So, maybe I’m projecting.

Truth is, I’m also partly to blame. For starters, I hardly ever feel the need to raise my voice when I’m asking for something, so much of what I say gets, literally, lost in translation anyway. Secondly, the moment I make the decision to speak broken English so as to simplify my sentences, then it just gets plain confusing. Worse, when I manage to muster up the confidence to say a few words in Malay – employing the little that I know immediately, invites a much more eager conversation the local I’m interacting with is hoping to have – in Bahasa.

Of course, I’m never ready for this, and I reply with a sheeping grin and say that I don’t know anything. Silly American me. I try not to make any more eye contact, and I lower my head in shame. For what, I don’t know. But the feeling is certainly shame. And then, a mild resentment, as if it was their fault for not sensing my Americanness spill over somewhere in our brief interaction. Couldn’t they just, tell?

No, they couldn’t. Hardly anyone can. Shuli and I truly look the part – minus the odd fact that we’re together – a Chinese woman and a Malay-looking man holding hands on the street probably warrants a few stares in a predominantly Muslim country. Little do they know how absolutely ordinary it is, for us, in America.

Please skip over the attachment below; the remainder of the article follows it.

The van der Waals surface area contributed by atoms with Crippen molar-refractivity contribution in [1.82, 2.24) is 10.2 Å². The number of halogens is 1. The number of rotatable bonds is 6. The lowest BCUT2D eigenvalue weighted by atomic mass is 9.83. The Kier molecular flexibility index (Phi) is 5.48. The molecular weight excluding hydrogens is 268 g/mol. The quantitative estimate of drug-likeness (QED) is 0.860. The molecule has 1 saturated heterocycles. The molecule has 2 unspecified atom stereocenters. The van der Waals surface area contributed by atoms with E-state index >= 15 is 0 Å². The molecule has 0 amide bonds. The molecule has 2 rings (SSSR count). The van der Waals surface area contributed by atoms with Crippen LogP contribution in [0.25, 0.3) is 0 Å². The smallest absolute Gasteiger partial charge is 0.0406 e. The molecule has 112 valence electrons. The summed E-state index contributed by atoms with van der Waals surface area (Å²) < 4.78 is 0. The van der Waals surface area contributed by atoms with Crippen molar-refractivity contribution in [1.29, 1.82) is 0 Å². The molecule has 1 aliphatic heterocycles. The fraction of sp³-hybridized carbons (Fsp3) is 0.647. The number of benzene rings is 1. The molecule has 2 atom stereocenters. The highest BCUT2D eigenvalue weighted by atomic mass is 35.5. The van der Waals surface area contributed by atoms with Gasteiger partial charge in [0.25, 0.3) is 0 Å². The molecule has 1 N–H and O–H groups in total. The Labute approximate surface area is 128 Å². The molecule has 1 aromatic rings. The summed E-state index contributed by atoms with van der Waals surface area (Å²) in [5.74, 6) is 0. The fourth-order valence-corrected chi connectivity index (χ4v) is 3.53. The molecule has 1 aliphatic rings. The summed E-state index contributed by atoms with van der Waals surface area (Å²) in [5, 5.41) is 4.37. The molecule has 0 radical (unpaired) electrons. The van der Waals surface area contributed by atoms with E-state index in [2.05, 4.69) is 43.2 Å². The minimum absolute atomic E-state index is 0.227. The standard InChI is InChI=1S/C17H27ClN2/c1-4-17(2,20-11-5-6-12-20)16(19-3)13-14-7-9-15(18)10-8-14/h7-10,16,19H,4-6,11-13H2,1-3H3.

For many who don’t know our story, we are a puzzle, indeed. Our pairing, our being here, our moving away from America, our lack of kids, our youthful looks, our strange sounding, American-accented English. All of it is probably, a little strange indeed.

But this is the game we’ve chosen to play. It’s the one where we pretend to blend in, until we’re caught fumbling over a food order and mercifully ask for the locals to speak to us in English. Most days, I’m up for it, but sometimes, it’s just too tiring to play.

Back Home

Day 5, 500 words, 31 days

My mountaintop retreat came to an end today. We made our way down from Cameron Highlands this morning, feeling refreshed from clean air, breathtaking scenery, and copious amounts of tea. If I had it my way, I’d still be sipping on a cup of tea by the balcony, keeping on a few layers to keep warm as the cool fog settled in.

But every season of respite must still give way to work that beckons. We all have a job to do – my wife and our friends are all teachers, and their job right now is, well, to rest as much as possible, before the school year continues after the holiday break. They probably could have used a longer retreat than I did.

We all, also have pets – and for this reason, it was time to go home.